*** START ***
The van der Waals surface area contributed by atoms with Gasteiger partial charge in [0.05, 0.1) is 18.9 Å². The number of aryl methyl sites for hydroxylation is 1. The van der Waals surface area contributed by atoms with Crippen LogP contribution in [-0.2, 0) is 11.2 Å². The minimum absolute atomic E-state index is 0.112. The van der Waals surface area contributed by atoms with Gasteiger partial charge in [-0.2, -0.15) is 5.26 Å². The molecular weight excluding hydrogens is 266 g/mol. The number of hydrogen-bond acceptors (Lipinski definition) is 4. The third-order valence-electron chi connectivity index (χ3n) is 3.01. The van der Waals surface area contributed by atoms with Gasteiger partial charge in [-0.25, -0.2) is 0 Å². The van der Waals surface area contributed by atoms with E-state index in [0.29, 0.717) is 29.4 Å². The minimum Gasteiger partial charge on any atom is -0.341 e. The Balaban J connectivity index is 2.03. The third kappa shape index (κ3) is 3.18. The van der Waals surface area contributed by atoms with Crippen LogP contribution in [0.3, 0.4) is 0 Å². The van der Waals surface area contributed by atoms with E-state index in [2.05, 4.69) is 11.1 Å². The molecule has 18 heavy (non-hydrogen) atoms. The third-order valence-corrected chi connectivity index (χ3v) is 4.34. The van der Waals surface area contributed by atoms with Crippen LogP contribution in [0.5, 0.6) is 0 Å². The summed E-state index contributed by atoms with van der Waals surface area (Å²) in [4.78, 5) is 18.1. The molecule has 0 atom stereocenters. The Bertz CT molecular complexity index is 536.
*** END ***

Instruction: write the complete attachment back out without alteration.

The van der Waals surface area contributed by atoms with Gasteiger partial charge in [0.05, 0.1) is 18.9 Å². The number of aryl methyl sites for hydroxylation is 1. The van der Waals surface area contributed by atoms with Crippen LogP contribution in [-0.2, 0) is 11.2 Å². The minimum absolute atomic E-state index is 0.112. The van der Waals surface area contributed by atoms with Gasteiger partial charge in [-0.2, -0.15) is 5.26 Å². The molecular weight excluding hydrogens is 266 g/mol. The number of hydrogen-bond acceptors (Lipinski definition) is 4. The third-order valence-electron chi connectivity index (χ3n) is 3.01. The van der Waals surface area contributed by atoms with Gasteiger partial charge in [-0.25, -0.2) is 0 Å². The van der Waals surface area contributed by atoms with E-state index in [0.29, 0.717) is 29.4 Å². The minimum Gasteiger partial charge on any atom is -0.341 e. The Balaban J connectivity index is 2.03. The third kappa shape index (κ3) is 3.18. The van der Waals surface area contributed by atoms with Crippen LogP contribution in [0.3, 0.4) is 0 Å². The van der Waals surface area contributed by atoms with E-state index in [2.05, 4.69) is 11.1 Å². The molecule has 18 heavy (non-hydrogen) atoms. The third-order valence-corrected chi connectivity index (χ3v) is 4.34. The van der Waals surface area contributed by atoms with Crippen LogP contribution in [0.5, 0.6) is 0 Å². The summed E-state index contributed by atoms with van der Waals surface area (Å²) in [4.78, 5) is 18.1. The molecule has 0 atom stereocenters. The Bertz CT molecular complexity index is 536.